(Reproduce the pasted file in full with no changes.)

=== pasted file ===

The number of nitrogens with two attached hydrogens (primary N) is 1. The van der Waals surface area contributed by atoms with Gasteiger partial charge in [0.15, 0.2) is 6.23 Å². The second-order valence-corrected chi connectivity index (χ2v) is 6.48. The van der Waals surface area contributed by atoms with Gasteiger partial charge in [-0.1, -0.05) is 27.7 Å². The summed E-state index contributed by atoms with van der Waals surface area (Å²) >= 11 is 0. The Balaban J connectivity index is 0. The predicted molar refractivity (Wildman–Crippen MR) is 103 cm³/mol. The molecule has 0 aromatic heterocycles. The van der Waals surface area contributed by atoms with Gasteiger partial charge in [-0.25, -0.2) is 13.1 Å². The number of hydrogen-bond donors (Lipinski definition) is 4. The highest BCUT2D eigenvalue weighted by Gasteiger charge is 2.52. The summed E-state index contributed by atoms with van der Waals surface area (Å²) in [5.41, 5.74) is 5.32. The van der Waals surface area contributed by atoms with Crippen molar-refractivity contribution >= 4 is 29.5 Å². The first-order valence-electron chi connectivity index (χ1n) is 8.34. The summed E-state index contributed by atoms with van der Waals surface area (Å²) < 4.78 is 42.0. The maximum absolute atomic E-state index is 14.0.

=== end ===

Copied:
The number of nitrogens with two attached hydrogens (primary N) is 1. The van der Waals surface area contributed by atoms with Gasteiger partial charge in [0.15, 0.2) is 6.23 Å². The second-order valence-corrected chi connectivity index (χ2v) is 6.48. The van der Waals surface area contributed by atoms with Gasteiger partial charge in [-0.1, -0.05) is 27.7 Å². The summed E-state index contributed by atoms with van der Waals surface area (Å²) >= 11 is 0. The Balaban J connectivity index is 0. The predicted molar refractivity (Wildman–Crippen MR) is 103 cm³/mol. The molecule has 0 aromatic heterocycles. The van der Waals surface area contributed by atoms with Gasteiger partial charge in [-0.25, -0.2) is 13.1 Å². The number of hydrogen-bond donors (Lipinski definition) is 4. The highest BCUT2D eigenvalue weighted by Gasteiger charge is 2.52. The summed E-state index contributed by atoms with van der Waals surface area (Å²) in [5.41, 5.74) is 5.32. The van der Waals surface area contributed by atoms with Crippen molar-refractivity contribution >= 4 is 29.5 Å². The first-order valence-electron chi connectivity index (χ1n) is 8.34. The summed E-state index contributed by atoms with van der Waals surface area (Å²) < 4.78 is 42.0. The maximum absolute atomic E-state index is 14.0.